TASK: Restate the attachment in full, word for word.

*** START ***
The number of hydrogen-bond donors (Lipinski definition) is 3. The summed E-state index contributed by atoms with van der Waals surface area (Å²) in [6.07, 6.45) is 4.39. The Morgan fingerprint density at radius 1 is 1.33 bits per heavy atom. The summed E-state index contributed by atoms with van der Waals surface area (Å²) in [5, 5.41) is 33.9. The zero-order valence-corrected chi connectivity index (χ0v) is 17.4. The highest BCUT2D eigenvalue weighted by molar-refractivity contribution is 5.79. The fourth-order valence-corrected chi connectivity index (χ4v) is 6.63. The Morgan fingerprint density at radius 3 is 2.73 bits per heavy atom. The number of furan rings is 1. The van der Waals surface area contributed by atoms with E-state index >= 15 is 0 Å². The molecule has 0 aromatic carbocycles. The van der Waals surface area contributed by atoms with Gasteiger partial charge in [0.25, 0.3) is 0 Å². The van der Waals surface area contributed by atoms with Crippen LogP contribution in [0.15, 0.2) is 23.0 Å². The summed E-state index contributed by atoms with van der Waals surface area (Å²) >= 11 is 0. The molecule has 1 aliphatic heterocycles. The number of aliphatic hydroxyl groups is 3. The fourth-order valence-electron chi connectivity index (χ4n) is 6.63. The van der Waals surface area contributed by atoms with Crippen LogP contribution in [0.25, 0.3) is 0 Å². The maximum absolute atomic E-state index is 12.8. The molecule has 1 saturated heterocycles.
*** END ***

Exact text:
The number of hydrogen-bond donors (Lipinski definition) is 3. The summed E-state index contributed by atoms with van der Waals surface area (Å²) in [6.07, 6.45) is 4.39. The Morgan fingerprint density at radius 1 is 1.33 bits per heavy atom. The summed E-state index contributed by atoms with van der Waals surface area (Å²) in [5, 5.41) is 33.9. The zero-order valence-corrected chi connectivity index (χ0v) is 17.4. The highest BCUT2D eigenvalue weighted by molar-refractivity contribution is 5.79. The fourth-order valence-corrected chi connectivity index (χ4v) is 6.63. The Morgan fingerprint density at radius 3 is 2.73 bits per heavy atom. The number of furan rings is 1. The van der Waals surface area contributed by atoms with E-state index >= 15 is 0 Å². The molecule has 0 aromatic carbocycles. The van der Waals surface area contributed by atoms with Gasteiger partial charge in [0.25, 0.3) is 0 Å². The van der Waals surface area contributed by atoms with Crippen LogP contribution in [0.15, 0.2) is 23.0 Å². The summed E-state index contributed by atoms with van der Waals surface area (Å²) >= 11 is 0. The molecule has 1 aliphatic heterocycles. The number of aliphatic hydroxyl groups is 3. The fourth-order valence-electron chi connectivity index (χ4n) is 6.63. The van der Waals surface area contributed by atoms with Crippen LogP contribution in [0.25, 0.3) is 0 Å². The maximum absolute atomic E-state index is 12.8. The molecule has 1 saturated heterocycles.